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Eden Hazard to Real Madrid: A Transfer Almost 10 Years in the Making

Eden Hazard to Real Madrid: A Transfer Almost 10 Years in the Making

Thursday, 13 June, 2019 - 06:30
Hazard is the man Roberto Martínez declared ‘as good as anyone in the world’, Enzo Sciffo called a ‘genius’ and his former Chelsea team-mate Kepa Arrizabalaga described as ‘a truly great player, who’d be a starter for any team in the world’. Photograph: Facundo Arrizabalaga/EPA
London- Sid Lowe
“I would take Eden Hazard with my eyes closed.” Zinedine Zidane’s words are not from this week or last. They are not from last year, the year before or even the year before that. Real Madrid’s manager said that in April 2010, almost a decade ago, when the Frenchman was just about to return to the Bernabéu as presidential adviser and Hazard was 19 and playing for Lille. He was also, Zidane said, “the star of the future”. Now, aged 28, he is Madrid’s present, not just their latest galáctico but their first for five years. He has been a long time coming.

This is the chronicle of a signing foretold, one in which both sides have been open about their mutual attraction. There is an honesty about the way Hazard has spoken and a certain loyalty too – not just to Madrid or to Zidane but to Chelsea. He made no secret of his wish to go and, although his public pronouncements may not always have pleased, they were invariably framed with respect, a promise to do things the right way and a willingness to stay. He did not rebel, as Madrid would have liked, and that is partly why it has taken so long. Instead he embraced his commitment to Chelsea, insisting they would decide. And then he waited.

While he waited he won. At the end of his seventh season Hazard leaves Stamford Bridge having led Chelsea to a second Europa League to go with two league titles, a League Cup and an FA Cup secured in London. In 2015 he was the PFA Player of the Year.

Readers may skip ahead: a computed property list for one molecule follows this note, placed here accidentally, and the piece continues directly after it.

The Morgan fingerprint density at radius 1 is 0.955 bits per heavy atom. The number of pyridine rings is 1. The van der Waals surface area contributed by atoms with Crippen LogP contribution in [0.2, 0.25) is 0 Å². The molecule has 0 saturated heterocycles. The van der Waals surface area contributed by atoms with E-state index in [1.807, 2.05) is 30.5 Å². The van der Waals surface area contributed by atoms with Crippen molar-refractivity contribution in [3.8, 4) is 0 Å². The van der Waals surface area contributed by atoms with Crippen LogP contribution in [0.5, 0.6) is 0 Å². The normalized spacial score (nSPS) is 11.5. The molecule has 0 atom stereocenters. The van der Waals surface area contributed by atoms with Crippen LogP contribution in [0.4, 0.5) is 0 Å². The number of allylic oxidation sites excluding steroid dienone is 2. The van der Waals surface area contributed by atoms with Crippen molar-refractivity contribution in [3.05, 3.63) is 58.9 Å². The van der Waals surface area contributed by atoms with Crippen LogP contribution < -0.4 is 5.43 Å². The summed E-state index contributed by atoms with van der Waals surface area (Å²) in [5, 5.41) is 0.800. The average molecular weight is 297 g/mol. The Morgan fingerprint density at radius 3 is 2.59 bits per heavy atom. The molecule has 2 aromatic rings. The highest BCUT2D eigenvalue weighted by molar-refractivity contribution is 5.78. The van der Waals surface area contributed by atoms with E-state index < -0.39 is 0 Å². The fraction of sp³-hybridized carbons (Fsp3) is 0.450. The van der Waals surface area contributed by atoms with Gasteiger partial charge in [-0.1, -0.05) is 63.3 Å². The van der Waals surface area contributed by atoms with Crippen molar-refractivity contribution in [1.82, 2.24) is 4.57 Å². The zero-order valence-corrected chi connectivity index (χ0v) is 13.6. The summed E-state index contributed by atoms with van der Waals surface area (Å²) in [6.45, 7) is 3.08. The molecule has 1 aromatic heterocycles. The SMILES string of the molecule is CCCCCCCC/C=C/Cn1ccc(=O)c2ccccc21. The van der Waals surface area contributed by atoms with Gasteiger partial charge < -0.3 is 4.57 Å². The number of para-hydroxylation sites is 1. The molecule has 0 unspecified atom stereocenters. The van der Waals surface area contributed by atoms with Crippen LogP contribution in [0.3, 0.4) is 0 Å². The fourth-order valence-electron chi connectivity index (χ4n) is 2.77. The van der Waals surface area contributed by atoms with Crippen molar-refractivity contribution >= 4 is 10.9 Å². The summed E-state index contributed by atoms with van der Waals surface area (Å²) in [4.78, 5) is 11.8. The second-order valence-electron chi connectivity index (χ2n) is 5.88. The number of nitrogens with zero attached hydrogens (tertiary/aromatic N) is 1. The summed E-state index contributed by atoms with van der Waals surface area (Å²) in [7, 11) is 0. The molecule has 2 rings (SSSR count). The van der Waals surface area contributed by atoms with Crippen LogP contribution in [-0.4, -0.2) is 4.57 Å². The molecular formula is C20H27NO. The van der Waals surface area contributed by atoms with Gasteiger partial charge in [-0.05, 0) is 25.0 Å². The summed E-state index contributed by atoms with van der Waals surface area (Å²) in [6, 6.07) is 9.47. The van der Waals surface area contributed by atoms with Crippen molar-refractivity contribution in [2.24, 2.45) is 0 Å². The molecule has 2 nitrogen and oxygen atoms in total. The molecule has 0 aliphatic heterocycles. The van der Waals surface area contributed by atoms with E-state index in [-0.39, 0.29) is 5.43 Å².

That summer Zidane, then coach of Real Madrid’s B team, Castilla, recommended his signing, just as he had done in 2010. In November 2015 he said: “After Cristiano and Messi Eden is the player I like the best. It’s spectacular seeing him play.” When he became first-team coach, recommendation became request. In the spring of 2017 Madrid put together a plan to sign Hazard, and Thibaut Courtois too, if they could. In early summer 2018, before walking away, Zidane asked again. This summer, back at the Bernabéu, he did not so much ask as demand.

Throughout this period the presence of others – Gareth Bale, Cristiano Ronaldo, Isco, Marco Asensio – meant the need was not always pressing and some on the board had doubts. But contact had long since been established, commitments made, the pieces put into place. And when Zidane returned in 2019, handed greater authority to build a team, the Belgian was a priority.

Madrid, meanwhile, was Hazard’s priority. He did not force an early exit but he did help make an exit possible. In November 2017 Hazard admitted his admiration for Madrid. A month later his father, Thierry, admitted his son had rejected a contract renewal so he could answer the call from Madrid, if it came – as he had been reassured it would. At the last World Cup he gave an interview to L’Équipe in which he invited Madrid to do just that. And following the third-place play-off in Russia he said that after “six wonderful years” at Chelsea it might be time to experience something different. “You already know my preferences,” he said.